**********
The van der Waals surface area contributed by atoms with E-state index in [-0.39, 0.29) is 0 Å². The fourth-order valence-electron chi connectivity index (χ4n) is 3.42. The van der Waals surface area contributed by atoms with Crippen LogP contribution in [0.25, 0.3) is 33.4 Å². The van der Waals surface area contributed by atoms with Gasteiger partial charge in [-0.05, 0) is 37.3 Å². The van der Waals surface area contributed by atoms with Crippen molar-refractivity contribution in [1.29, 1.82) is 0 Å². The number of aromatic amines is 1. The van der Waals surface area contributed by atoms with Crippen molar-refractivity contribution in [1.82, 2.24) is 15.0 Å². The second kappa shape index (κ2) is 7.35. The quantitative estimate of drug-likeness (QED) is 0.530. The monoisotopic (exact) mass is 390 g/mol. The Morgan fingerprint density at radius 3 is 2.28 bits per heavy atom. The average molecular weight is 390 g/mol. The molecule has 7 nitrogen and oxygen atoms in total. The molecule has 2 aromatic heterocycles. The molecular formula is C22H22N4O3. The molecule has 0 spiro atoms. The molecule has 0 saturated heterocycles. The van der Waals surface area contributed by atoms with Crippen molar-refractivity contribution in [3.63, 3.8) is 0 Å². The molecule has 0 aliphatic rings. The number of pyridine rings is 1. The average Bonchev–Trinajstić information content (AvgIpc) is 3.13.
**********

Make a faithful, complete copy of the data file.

The van der Waals surface area contributed by atoms with E-state index in [-0.39, 0.29) is 0 Å². The fourth-order valence-electron chi connectivity index (χ4n) is 3.42. The van der Waals surface area contributed by atoms with Crippen LogP contribution in [0.25, 0.3) is 33.4 Å². The van der Waals surface area contributed by atoms with Gasteiger partial charge in [-0.05, 0) is 37.3 Å². The van der Waals surface area contributed by atoms with Crippen molar-refractivity contribution in [1.29, 1.82) is 0 Å². The number of aromatic amines is 1. The van der Waals surface area contributed by atoms with Crippen molar-refractivity contribution in [1.82, 2.24) is 15.0 Å². The second kappa shape index (κ2) is 7.35. The quantitative estimate of drug-likeness (QED) is 0.530. The monoisotopic (exact) mass is 390 g/mol. The Morgan fingerprint density at radius 3 is 2.28 bits per heavy atom. The average molecular weight is 390 g/mol. The molecule has 7 nitrogen and oxygen atoms in total. The molecule has 2 aromatic heterocycles. The molecular formula is C22H22N4O3. The molecule has 0 spiro atoms. The molecule has 0 saturated heterocycles. The van der Waals surface area contributed by atoms with Crippen molar-refractivity contribution in [3.63, 3.8) is 0 Å². The molecule has 0 aliphatic rings. The number of pyridine rings is 1. The average Bonchev–Trinajstić information content (AvgIpc) is 3.13.